In the previous article we examined the popular EBITDA Multiple approach to estimating a company’s value. Discussing its benefits and limitations, we concluded that while the EBITDA Multiple worked as a starting point, serious buyers and sellers needed a more nuanced valuation technique like Discounted Cash Flow (DCF).
Both methods determine the value of a business by calculating a present value of expected future cash flows. But where the EBITDA Multiple is primarily concerned with relative value across comparable transactions, DCF focuses on understanding the intrinsic value of a specific business. As the Corporate Finance Institute explains:
“The “comparables” valuation method provides an observable value for the business, based on what companies are currently worth. Comps are the most widely used approach, as they are easy to calculate and always current. The logic follows that, if company X trades at a 10-times P/E ratio, and company Y has earnings of $2.50 per share, company Y’s stock must be worth $25.00 per share (assuming its perfectly comparable).
“A DCF analysis is performed by building a financial model in Excel and requires extensive detail and analysis. …. However, the effort required for preparing a DCF model will also result in the most accurate valuation. A DCF model allows the analyst to forecast value based on different scenarios and perform sensitivity analysis.”
Calculating the DCF Valuation
Summarized in Figure 1, we determine a DCF valuation as follows:
Estimate the company’s discretionary cash flow each year for the forecast period (usually 3-5 years)
Calculate a terminal value, which covers the post-forecast period (annual normalized discretionary cash flow / capitalization rate)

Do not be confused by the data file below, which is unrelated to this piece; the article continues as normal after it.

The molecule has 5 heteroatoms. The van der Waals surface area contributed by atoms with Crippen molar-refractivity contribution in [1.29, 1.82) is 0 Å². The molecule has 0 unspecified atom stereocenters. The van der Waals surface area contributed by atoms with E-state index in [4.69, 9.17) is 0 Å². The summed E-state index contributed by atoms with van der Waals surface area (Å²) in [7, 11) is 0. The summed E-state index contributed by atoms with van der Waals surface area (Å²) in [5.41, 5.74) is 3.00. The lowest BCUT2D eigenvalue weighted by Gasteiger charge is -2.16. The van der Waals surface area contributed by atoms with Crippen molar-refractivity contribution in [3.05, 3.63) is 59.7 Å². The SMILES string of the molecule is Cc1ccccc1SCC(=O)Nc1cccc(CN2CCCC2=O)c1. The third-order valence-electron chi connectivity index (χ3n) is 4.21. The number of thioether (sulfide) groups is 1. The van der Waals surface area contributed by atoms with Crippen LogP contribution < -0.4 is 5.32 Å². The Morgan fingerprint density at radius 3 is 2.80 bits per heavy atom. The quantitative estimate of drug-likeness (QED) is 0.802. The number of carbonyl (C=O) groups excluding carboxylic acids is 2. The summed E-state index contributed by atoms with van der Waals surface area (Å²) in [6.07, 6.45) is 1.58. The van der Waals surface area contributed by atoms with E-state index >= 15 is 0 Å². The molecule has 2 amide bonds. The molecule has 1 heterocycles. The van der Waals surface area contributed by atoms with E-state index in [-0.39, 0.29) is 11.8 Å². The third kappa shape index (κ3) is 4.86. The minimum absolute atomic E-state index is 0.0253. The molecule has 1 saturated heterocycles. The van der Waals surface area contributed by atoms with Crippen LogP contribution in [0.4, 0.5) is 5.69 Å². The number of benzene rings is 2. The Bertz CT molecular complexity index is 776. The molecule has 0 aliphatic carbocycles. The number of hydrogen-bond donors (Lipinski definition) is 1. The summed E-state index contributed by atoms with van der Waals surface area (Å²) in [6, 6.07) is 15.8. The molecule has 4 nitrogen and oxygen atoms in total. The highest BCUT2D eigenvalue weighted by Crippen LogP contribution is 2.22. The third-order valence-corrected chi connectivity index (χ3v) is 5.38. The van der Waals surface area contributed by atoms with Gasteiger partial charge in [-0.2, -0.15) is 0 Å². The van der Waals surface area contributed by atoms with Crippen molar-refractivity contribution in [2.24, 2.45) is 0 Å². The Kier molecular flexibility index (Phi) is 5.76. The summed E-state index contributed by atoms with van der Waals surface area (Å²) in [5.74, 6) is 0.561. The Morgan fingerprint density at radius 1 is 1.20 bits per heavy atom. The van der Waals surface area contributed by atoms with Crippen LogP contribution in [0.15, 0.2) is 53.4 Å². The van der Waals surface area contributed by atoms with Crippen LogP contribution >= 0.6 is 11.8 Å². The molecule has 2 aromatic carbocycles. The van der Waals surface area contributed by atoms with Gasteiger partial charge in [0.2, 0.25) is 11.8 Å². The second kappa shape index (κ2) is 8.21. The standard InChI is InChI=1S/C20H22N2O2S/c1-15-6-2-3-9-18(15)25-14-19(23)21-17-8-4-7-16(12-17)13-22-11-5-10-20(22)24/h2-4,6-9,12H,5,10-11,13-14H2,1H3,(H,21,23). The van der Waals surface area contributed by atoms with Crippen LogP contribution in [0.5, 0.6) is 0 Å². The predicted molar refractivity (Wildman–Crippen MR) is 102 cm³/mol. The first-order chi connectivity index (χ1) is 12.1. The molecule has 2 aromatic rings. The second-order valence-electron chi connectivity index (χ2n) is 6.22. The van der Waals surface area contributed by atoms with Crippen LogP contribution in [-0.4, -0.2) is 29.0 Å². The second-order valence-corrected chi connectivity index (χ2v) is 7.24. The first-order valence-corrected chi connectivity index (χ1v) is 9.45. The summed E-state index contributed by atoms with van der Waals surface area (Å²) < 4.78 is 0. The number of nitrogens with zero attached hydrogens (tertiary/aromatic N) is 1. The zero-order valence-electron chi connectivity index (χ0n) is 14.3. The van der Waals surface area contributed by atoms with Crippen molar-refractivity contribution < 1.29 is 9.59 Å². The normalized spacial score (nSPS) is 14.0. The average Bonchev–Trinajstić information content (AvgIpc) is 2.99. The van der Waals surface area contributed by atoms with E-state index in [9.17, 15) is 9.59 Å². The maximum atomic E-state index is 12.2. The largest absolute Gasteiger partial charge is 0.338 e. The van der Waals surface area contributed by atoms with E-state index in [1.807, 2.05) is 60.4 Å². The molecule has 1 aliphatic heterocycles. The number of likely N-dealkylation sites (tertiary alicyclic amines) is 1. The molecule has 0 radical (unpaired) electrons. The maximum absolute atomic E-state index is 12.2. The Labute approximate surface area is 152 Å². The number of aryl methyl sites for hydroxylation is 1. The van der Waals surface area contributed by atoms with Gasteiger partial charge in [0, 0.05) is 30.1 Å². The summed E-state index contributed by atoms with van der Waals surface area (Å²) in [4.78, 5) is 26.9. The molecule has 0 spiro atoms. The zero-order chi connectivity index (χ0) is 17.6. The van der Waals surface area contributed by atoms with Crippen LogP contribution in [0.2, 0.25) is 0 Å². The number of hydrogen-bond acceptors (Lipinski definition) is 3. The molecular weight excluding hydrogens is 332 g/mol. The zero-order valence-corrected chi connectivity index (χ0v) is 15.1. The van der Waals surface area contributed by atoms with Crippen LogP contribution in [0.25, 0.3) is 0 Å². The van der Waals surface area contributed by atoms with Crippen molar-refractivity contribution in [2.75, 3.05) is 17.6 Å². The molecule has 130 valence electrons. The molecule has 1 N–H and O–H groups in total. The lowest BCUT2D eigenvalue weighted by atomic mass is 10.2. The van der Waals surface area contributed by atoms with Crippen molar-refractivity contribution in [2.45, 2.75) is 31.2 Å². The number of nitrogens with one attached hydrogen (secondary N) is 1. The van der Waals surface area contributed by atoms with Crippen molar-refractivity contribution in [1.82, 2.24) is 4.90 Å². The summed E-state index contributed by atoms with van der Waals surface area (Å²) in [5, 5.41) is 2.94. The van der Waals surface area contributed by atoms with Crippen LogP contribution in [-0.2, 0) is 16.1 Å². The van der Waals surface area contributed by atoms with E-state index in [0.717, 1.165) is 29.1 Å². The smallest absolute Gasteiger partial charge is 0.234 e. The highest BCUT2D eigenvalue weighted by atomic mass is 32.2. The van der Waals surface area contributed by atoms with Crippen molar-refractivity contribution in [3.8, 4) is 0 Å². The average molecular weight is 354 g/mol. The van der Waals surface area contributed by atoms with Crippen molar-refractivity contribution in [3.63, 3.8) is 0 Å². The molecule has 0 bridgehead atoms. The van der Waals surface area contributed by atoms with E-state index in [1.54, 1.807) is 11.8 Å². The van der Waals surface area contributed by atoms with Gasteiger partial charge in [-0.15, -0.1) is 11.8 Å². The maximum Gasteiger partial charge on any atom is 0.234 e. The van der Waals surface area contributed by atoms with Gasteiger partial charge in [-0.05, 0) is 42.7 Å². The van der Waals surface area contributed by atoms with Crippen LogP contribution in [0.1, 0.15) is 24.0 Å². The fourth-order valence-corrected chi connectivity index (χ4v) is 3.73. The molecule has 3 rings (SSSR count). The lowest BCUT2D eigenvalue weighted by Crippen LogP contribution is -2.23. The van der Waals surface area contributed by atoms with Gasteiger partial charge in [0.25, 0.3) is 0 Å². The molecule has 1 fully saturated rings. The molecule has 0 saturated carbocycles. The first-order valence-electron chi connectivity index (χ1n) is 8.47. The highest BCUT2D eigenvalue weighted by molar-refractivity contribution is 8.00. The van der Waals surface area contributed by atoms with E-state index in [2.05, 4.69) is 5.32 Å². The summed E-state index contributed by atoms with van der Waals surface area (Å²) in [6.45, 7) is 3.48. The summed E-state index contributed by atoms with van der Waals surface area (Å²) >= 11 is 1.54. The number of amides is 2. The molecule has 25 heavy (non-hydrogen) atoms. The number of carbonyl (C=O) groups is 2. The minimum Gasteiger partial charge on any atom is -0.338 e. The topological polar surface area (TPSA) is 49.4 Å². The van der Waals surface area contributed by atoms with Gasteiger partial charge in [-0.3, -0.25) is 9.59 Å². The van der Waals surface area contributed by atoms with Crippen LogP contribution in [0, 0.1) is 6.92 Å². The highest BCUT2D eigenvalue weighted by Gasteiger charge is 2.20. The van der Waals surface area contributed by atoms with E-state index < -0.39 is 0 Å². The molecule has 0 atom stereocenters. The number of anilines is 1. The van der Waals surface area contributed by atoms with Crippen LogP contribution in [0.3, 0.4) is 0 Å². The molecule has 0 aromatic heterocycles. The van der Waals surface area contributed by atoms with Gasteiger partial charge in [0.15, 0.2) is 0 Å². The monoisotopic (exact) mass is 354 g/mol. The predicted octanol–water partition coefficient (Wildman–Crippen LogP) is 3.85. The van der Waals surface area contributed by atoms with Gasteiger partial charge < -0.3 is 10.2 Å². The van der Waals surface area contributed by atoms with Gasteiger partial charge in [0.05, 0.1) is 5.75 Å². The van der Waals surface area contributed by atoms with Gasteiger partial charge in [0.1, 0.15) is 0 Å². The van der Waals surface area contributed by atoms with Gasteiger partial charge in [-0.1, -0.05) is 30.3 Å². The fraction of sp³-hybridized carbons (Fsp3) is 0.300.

Using a rate of return that reflects business risk as well as industry, economic and market factors, discount each year’s forecasted discretionary cash flow and the terminal value to determine their present value
Add the present value of existing tax pools to calculate the business’s enterprise value
Deduct interest bearing debts and equivalent liabilities to get the equity value
Adjust further as needed to reflect any factors not reflected in the forecast cash flows
Clearly the accuracy of the valuation hinges on the quality of the discretionary cash flow estimates, and the underlying operating results forecasts. Some things to consider:
Who developed the forecast and why? Look for level of experience, possible biases, level of input from each department, and how business leaders were involved in preparing and vetting the forecast.
Is the time period appropriate? Three to five years is normal, but business specific factors or industry cyclicality may dictate a shorter or longer period.
How detailed is the forecast? Ideally including income statement, balance sheet, and statement of cash flows, the forecast should reflect carefully selected assumptions, proper breakdown of both revenues and costs, and analytical rigour.
What variables, economic drivers, and assumptions are built in, and are they internally consistent across the various financial statements? Revenue assumptions typically include future sales volume, selling prices, currency exchange rates, and risks to projected returns. On the expense side, look for the breakdown between fixed and variable costs, whether they are one-time or ongoing, inflation expectations, and the costs associated with revenue growth. Assumptions should also cover capital expenditures related to sustaining and growing the business, and levels of working capital.